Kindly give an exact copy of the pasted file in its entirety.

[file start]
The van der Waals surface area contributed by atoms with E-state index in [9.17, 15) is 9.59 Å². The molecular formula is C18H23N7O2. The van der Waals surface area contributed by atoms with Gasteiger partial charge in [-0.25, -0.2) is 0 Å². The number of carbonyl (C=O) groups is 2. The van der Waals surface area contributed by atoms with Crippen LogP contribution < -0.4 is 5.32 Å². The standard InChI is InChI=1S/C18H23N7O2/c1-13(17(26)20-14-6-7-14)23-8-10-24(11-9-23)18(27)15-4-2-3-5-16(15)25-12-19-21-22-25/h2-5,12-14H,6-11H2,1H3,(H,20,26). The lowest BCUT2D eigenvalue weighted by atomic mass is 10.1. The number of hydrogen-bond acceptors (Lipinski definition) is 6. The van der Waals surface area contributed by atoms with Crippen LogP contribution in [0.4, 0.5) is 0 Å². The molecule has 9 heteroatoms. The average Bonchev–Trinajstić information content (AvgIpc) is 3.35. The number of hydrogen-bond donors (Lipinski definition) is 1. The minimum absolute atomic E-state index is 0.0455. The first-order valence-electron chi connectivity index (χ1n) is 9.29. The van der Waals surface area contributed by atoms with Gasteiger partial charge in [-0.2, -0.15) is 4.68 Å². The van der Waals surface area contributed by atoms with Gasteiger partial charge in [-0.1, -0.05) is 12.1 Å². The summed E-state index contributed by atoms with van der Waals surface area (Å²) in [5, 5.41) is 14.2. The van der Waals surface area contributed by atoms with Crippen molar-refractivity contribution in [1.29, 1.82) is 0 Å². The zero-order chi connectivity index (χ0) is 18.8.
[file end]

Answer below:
The van der Waals surface area contributed by atoms with E-state index in [9.17, 15) is 9.59 Å². The molecular formula is C18H23N7O2. The van der Waals surface area contributed by atoms with Gasteiger partial charge in [-0.25, -0.2) is 0 Å². The number of carbonyl (C=O) groups is 2. The van der Waals surface area contributed by atoms with Crippen LogP contribution < -0.4 is 5.32 Å². The standard InChI is InChI=1S/C18H23N7O2/c1-13(17(26)20-14-6-7-14)23-8-10-24(11-9-23)18(27)15-4-2-3-5-16(15)25-12-19-21-22-25/h2-5,12-14H,6-11H2,1H3,(H,20,26). The lowest BCUT2D eigenvalue weighted by atomic mass is 10.1. The number of hydrogen-bond acceptors (Lipinski definition) is 6. The van der Waals surface area contributed by atoms with Crippen LogP contribution in [0.4, 0.5) is 0 Å². The molecule has 9 heteroatoms. The average Bonchev–Trinajstić information content (AvgIpc) is 3.35. The number of hydrogen-bond donors (Lipinski definition) is 1. The minimum absolute atomic E-state index is 0.0455. The first-order valence-electron chi connectivity index (χ1n) is 9.29. The van der Waals surface area contributed by atoms with Gasteiger partial charge in [-0.2, -0.15) is 4.68 Å². The van der Waals surface area contributed by atoms with Gasteiger partial charge in [-0.1, -0.05) is 12.1 Å². The summed E-state index contributed by atoms with van der Waals surface area (Å²) in [5, 5.41) is 14.2. The van der Waals surface area contributed by atoms with Crippen molar-refractivity contribution in [1.29, 1.82) is 0 Å². The zero-order chi connectivity index (χ0) is 18.8.